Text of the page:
UK authorities have reported an unprecedented jump in cases of bird flu earlier in the season, in both domestic and wild birds, which has led to severe restrictions on poultry farmers across the country.
The government has confirmed an outbreak of 40 bird flu cases among domestic fowl and other captive birds this year, leading to the culling of about 500,000 birds, Chief Veterinarian Christine Middlemes said Thursday. There have been 24 outbreaks of bird flu throughout the 2020-21 season, which occurred during the spring.
“I am very concerned about what is happening,” Middlemise told the BBC. “That’s a really high number for this time of year for anything we’ve been through before, because of the high level of infection in wild migratory birds. So it’s very concerning because these birds will stay with us through the winter until early spring and the risk of infection remains.”
UK authorities are looking for cases of bird flu worldwide because it is spread by migratory birds and can be devastating to poultry producers. Experts estimate that outbreaks during the 2014-2015 and 2016-2017 seasons cost UK poultry producers around 125 million pounds ($165 million).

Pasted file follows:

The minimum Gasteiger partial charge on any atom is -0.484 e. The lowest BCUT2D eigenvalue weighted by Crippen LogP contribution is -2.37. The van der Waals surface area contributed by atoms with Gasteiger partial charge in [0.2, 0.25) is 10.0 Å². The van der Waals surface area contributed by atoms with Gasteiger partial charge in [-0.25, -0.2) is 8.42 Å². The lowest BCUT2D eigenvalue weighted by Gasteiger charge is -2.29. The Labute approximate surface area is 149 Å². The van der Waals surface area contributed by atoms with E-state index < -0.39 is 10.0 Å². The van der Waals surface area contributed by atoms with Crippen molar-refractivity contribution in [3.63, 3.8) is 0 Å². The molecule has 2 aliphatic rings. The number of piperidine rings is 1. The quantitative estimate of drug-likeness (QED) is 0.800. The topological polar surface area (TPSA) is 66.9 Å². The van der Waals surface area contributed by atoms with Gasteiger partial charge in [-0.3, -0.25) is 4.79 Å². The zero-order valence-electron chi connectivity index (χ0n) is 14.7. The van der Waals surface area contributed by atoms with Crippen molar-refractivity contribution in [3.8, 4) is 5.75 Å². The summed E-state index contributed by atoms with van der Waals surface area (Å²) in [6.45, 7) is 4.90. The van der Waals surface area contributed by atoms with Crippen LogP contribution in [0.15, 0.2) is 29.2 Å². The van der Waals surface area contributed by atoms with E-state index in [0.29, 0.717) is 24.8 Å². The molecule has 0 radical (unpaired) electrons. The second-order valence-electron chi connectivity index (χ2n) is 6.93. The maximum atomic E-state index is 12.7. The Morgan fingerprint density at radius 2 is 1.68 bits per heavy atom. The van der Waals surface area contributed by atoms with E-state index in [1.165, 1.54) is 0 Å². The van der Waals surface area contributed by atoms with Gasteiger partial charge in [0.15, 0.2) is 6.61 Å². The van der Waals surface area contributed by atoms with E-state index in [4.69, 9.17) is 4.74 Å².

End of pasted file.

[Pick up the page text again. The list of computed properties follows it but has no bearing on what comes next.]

Although the risks to humans are low, bird flu can affect people in rare cases.
To control the spread of disease, poultry producers must kill all birds with confirmed infection. In addition, they were required to keep all birds in or under nets to prevent them from coming into contact with wild birds and to implement strict hygiene measures.
While the number of birds slaughtered so far this season appears large, it is relatively small compared to the number of birds on UK farms. Between early August and late October, poultry producers slaughter about 20 million birds a week, according to the latest government statistics.
“In terms of the impact on the food supply, it’s actually a relatively small number,” Middlemiss said of the flu-related culling.
Middlemès said the situation in Britain was part of a larger trend in Europe, where authorities are seeing frequent bird flu outbreaks.
Although researchers don’t know the reasons for this trend, one theory is that climate change has altered the migration patterns of wild birds, she said.
“Birds migrate to northern Russia during the summer and mingle with other birds and other global flight paths there and exchange viruses, so it’s entirely plausible that with climate change and trajectory changes, different mixtures occur,” Middlemis said. . But this has not been fully investigated.”
“Writer. Analyst. Avid travel maven. Devoted twitter guru. Unapologetic pop culture expert. General zombie enthusiast.”